Top 5 TV: Hello, ‘Fear the Walking Dead,’ Goodbye ‘Aqua Teen Hunger Force’
2. Saturday Night Live alums go vérité with Documentary Now! (IFC)
Even the most fervent fans of the Maysles brothers’ 1975 Grey Gardens questioned why ex-SNL stalwarts Fred Armisen, Bill Hader, and Seth Meyers would parody the movie — beloved by film fanatics, obscure to most comedy nerds — for the debut episode of their new IFC series. It’s not like these guys are just winking at the original; they’ve slavishly copied its look and tone, from the autumnal lighting to the shrill bickering of two eccentric ex-socialites in a crumbling East Hampton estate. But the full extent of the gag doesn’t begin to come into focus until after Hader’s “Little Vivvy Van Kimpton” falls through a hole in the attic. (“You got floor all in my lima beans!” Armisen’s character “Big Vivvy” gripes.) From there, the episode becomes increasingly bizarre, shifting into a riff on found footage horror films like The Blair Witch Project.
This whole project seems a little like what Armisen, Hader, and Meyers used to do on Saturday Night Live with sketches like “The History of Punk,” where some giggly impression they’d amuse each other with around the office would somehow make it onto the show. But it’s rare for an extended inside joke like this to have such a great WTF payoff. What starts as an inexplicable (albeit lovely) goof turns into an actual story, with a stinger ending. There are five more of these faux-docs remaining this season. May they all be this surprising and hilarious.
1. Meatwad gets married, Aqua Teen Hunger Force (Adult Swim)
After 14 years and 11 seasons, Adult Swim’s profoundly strange, sneakily influential Aqua Teen Hunger Force bowed out this past Sunday night, with an episode that sent two-thirds of the cartoon superhero team into oblivion. The floating box of french fries, Frylock, suffered a fatal nosebleed. Master Shake ventured under the sea to save his buddy’s life, and was nibbled to death by shellfish. Only the moronic Meatwad survived, and in a bittersweet climactic montage, he got married, had kids, and became a mild-mannered middle-age schlub complaining about the water bill. (“Does $127 sound right to you?”)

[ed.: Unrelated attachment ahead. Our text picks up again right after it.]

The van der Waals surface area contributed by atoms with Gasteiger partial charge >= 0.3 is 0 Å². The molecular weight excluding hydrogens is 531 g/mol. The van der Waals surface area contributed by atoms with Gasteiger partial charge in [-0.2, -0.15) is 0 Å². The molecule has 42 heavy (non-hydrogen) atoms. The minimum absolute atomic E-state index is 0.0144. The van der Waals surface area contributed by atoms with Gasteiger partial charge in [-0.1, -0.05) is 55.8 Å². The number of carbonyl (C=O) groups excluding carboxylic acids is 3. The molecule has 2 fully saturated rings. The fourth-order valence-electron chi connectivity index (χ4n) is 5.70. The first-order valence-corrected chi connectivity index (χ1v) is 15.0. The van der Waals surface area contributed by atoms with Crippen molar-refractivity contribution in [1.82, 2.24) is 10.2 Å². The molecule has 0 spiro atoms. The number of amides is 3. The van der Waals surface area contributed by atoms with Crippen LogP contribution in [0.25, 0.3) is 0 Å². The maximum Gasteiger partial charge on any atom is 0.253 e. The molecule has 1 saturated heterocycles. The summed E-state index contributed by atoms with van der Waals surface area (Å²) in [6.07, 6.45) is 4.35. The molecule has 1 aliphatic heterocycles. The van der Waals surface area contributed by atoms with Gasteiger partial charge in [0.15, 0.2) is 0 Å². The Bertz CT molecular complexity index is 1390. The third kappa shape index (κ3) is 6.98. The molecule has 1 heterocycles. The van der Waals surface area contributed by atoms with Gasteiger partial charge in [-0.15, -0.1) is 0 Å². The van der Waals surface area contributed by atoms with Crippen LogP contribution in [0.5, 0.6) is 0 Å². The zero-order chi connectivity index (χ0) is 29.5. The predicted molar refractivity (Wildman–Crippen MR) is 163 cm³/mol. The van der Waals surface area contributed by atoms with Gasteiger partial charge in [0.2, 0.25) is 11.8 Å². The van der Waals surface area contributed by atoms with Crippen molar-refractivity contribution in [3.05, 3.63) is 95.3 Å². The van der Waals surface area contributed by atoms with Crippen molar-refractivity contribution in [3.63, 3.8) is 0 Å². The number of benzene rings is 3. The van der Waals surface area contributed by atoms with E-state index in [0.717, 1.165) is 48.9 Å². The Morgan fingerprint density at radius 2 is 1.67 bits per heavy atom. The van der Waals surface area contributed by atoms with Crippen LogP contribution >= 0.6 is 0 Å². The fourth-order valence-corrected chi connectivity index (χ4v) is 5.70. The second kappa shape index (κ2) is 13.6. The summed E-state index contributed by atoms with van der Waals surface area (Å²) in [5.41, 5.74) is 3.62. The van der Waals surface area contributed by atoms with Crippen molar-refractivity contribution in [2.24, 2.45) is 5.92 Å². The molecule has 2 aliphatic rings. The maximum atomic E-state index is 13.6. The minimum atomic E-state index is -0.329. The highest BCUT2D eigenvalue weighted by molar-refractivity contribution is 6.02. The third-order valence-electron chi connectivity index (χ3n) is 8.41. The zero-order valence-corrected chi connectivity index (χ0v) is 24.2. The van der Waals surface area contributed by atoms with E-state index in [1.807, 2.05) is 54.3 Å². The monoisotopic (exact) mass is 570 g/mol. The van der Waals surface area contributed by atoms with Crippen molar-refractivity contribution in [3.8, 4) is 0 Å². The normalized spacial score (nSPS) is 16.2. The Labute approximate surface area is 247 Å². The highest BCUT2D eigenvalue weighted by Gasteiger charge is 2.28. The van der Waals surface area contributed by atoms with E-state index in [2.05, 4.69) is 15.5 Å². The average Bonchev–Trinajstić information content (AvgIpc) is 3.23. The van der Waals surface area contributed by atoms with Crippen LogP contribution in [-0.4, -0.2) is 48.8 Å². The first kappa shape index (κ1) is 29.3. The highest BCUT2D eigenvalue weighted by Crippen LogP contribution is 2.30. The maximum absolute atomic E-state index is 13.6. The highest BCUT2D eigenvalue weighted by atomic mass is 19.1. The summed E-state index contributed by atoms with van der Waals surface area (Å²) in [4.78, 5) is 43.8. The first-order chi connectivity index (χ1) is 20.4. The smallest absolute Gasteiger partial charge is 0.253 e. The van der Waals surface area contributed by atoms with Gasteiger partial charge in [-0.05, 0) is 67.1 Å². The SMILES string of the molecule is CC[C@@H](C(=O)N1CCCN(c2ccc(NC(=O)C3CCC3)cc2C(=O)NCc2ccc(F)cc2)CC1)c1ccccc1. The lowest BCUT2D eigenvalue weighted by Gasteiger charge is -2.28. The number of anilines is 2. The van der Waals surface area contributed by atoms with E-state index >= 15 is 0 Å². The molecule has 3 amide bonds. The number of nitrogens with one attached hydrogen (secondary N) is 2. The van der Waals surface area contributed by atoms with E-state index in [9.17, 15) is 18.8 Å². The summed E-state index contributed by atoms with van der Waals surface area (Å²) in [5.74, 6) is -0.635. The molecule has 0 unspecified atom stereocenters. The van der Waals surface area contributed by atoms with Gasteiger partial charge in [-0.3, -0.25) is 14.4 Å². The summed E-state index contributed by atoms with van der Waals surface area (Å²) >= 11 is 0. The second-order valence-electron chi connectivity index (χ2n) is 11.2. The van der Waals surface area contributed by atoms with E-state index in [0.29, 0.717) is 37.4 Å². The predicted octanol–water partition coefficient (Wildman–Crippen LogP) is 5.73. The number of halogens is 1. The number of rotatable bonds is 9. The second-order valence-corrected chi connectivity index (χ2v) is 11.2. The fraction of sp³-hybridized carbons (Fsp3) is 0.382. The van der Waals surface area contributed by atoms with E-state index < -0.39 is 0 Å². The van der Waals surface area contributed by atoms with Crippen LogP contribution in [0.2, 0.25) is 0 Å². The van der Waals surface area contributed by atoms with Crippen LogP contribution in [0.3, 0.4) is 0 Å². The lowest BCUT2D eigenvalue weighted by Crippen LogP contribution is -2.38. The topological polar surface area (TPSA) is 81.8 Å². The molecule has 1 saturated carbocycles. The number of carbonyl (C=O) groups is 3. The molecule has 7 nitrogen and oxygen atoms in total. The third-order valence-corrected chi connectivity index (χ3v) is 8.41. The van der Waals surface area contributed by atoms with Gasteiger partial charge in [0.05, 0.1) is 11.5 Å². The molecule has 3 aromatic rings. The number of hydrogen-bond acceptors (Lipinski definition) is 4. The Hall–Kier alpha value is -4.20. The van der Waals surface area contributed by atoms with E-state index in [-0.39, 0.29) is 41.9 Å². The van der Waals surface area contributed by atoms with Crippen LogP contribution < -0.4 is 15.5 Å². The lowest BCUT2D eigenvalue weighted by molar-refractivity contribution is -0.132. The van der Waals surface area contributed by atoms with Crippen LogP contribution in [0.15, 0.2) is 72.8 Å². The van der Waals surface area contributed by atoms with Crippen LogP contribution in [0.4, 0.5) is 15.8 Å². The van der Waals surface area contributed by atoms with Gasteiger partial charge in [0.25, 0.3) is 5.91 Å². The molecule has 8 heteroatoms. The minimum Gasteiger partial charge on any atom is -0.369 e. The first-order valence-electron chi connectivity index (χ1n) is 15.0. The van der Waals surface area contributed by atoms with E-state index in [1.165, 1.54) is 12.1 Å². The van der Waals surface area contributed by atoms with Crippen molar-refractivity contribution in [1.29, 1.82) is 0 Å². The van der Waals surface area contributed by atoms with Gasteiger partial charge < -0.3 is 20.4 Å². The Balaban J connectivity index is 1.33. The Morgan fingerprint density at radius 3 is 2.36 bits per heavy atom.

If none of the above makes sense, you must not have watched Cartoon Network’s Adult Swim much over the past decade. Aqua Teen Hunger Force helped establish the template for every late-night animated comedy that’s followed in its wake — much like how co-creators Dave Willis and Matt Maiellaro fed off the surreal pop-culture slurry that nourished the channel’s 1990s breakout hit Space Ghost: Coast to Coast, where they both got their start. The show hasn’t been as vital in the last few years as it was in the early days, when it was a big enough deal to have its own feature film. But it’s remained gleefully trippy and raunchy, and the kind of avant-garde happening where Patti Smith can sing a tribute song over the finale’s closing credits and no fan bats an eye.
There wasn’t much chatter online about ATHF‘s legacy as it wound down; the last episode adopts a sadly resigned tone toward itself, with Frylock saying, “There comes a time in a popular character’s life when it’s just over.” Yet during a decade-plus of war, natural disaster, and economic collapse, this loud, free-associative cartoon about talking food made about as much sense as anything else on TV. Wasn’t it T.S. Elliot who said, “This is the way the world ends… not with a bang, but with a sentient milkshake getting eaten alive by clams?”